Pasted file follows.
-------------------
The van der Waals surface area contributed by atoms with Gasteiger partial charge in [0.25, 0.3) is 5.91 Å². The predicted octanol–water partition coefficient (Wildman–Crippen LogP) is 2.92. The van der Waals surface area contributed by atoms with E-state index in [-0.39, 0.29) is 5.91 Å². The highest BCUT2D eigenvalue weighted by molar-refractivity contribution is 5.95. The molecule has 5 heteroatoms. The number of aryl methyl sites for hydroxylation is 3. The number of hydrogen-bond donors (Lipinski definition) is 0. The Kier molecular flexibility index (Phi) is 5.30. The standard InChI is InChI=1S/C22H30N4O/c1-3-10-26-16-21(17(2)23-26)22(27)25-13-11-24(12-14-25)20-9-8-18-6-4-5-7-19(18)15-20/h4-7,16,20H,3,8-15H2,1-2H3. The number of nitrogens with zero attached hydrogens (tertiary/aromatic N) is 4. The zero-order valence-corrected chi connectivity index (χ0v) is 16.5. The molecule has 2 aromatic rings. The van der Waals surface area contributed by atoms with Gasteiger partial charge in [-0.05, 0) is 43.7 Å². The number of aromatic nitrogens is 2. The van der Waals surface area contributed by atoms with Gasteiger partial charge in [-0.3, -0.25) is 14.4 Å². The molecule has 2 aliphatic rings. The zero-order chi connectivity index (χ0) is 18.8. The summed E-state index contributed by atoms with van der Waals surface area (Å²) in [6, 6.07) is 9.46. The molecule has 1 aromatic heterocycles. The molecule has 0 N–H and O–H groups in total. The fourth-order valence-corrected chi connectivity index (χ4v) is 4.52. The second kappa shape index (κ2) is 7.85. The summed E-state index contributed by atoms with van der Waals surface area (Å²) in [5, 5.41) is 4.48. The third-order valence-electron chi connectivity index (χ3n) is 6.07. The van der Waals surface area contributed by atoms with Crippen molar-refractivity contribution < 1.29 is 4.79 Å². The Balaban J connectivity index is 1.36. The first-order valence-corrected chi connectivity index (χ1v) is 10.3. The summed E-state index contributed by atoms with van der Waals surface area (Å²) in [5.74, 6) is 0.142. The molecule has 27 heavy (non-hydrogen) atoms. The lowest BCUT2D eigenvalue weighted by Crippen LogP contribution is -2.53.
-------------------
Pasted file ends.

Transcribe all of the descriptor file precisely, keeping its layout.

The van der Waals surface area contributed by atoms with Gasteiger partial charge in [0.25, 0.3) is 5.91 Å². The predicted octanol–water partition coefficient (Wildman–Crippen LogP) is 2.92. The van der Waals surface area contributed by atoms with E-state index in [-0.39, 0.29) is 5.91 Å². The highest BCUT2D eigenvalue weighted by molar-refractivity contribution is 5.95. The molecule has 5 heteroatoms. The number of aryl methyl sites for hydroxylation is 3. The number of hydrogen-bond donors (Lipinski definition) is 0. The Kier molecular flexibility index (Phi) is 5.30. The standard InChI is InChI=1S/C22H30N4O/c1-3-10-26-16-21(17(2)23-26)22(27)25-13-11-24(12-14-25)20-9-8-18-6-4-5-7-19(18)15-20/h4-7,16,20H,3,8-15H2,1-2H3. The number of nitrogens with zero attached hydrogens (tertiary/aromatic N) is 4. The zero-order valence-corrected chi connectivity index (χ0v) is 16.5. The molecule has 2 aromatic rings. The van der Waals surface area contributed by atoms with Gasteiger partial charge in [-0.05, 0) is 43.7 Å². The number of aromatic nitrogens is 2. The van der Waals surface area contributed by atoms with Gasteiger partial charge in [-0.3, -0.25) is 14.4 Å². The molecule has 2 aliphatic rings. The zero-order chi connectivity index (χ0) is 18.8. The summed E-state index contributed by atoms with van der Waals surface area (Å²) in [6, 6.07) is 9.46. The molecule has 1 aromatic heterocycles. The molecule has 0 N–H and O–H groups in total. The fourth-order valence-corrected chi connectivity index (χ4v) is 4.52. The second kappa shape index (κ2) is 7.85. The summed E-state index contributed by atoms with van der Waals surface area (Å²) in [5, 5.41) is 4.48. The third-order valence-electron chi connectivity index (χ3n) is 6.07. The van der Waals surface area contributed by atoms with Crippen molar-refractivity contribution < 1.29 is 4.79 Å². The Balaban J connectivity index is 1.36. The first-order valence-corrected chi connectivity index (χ1v) is 10.3. The summed E-state index contributed by atoms with van der Waals surface area (Å²) in [5.74, 6) is 0.142. The molecule has 27 heavy (non-hydrogen) atoms. The lowest BCUT2D eigenvalue weighted by Crippen LogP contribution is -2.53.